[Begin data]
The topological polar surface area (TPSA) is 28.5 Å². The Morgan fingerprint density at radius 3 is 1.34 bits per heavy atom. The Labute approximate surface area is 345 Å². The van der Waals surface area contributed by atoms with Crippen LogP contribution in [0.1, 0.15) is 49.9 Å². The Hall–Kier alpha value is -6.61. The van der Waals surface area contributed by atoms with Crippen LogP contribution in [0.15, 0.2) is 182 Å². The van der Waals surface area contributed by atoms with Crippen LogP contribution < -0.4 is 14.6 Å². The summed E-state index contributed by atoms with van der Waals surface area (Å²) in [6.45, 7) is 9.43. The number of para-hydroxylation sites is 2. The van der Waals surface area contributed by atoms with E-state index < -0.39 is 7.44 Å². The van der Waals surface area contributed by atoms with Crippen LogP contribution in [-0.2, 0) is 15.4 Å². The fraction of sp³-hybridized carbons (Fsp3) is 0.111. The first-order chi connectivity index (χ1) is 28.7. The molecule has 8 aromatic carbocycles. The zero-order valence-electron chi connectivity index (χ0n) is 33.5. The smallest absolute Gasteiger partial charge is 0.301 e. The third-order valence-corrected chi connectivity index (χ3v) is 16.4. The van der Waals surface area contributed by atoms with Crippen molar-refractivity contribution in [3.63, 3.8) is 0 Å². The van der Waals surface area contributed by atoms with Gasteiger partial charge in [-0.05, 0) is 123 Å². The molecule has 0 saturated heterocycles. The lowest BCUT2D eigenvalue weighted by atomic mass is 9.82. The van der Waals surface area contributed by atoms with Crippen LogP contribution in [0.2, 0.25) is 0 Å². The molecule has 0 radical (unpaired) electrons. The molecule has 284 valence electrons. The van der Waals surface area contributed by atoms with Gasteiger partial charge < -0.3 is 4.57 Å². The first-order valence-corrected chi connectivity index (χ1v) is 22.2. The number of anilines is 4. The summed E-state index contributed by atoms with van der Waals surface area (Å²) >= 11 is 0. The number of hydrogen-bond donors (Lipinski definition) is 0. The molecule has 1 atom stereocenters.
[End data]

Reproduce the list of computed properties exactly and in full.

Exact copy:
The topological polar surface area (TPSA) is 28.5 Å². The Morgan fingerprint density at radius 3 is 1.34 bits per heavy atom. The Labute approximate surface area is 345 Å². The van der Waals surface area contributed by atoms with Crippen LogP contribution in [0.1, 0.15) is 49.9 Å². The Hall–Kier alpha value is -6.61. The van der Waals surface area contributed by atoms with Crippen LogP contribution in [0.15, 0.2) is 182 Å². The van der Waals surface area contributed by atoms with Crippen LogP contribution < -0.4 is 14.6 Å². The summed E-state index contributed by atoms with van der Waals surface area (Å²) in [6.45, 7) is 9.43. The number of para-hydroxylation sites is 2. The van der Waals surface area contributed by atoms with E-state index < -0.39 is 7.44 Å². The van der Waals surface area contributed by atoms with Crippen LogP contribution in [-0.2, 0) is 15.4 Å². The fraction of sp³-hybridized carbons (Fsp3) is 0.111. The first-order chi connectivity index (χ1) is 28.7. The molecule has 8 aromatic carbocycles. The zero-order valence-electron chi connectivity index (χ0n) is 33.5. The smallest absolute Gasteiger partial charge is 0.301 e. The third-order valence-corrected chi connectivity index (χ3v) is 16.4. The van der Waals surface area contributed by atoms with Crippen molar-refractivity contribution in [3.63, 3.8) is 0 Å². The van der Waals surface area contributed by atoms with Gasteiger partial charge in [-0.05, 0) is 123 Å². The molecule has 0 saturated heterocycles. The lowest BCUT2D eigenvalue weighted by atomic mass is 9.82. The van der Waals surface area contributed by atoms with Crippen LogP contribution in [0.2, 0.25) is 0 Å². The molecule has 0 radical (unpaired) electrons. The molecule has 284 valence electrons. The van der Waals surface area contributed by atoms with Gasteiger partial charge < -0.3 is 4.57 Å². The first-order valence-corrected chi connectivity index (χ1v) is 22.2. The number of anilines is 4. The summed E-state index contributed by atoms with van der Waals surface area (Å²) >= 11 is 0. The number of hydrogen-bond donors (Lipinski definition) is 0. The molecule has 1 atom stereocenters.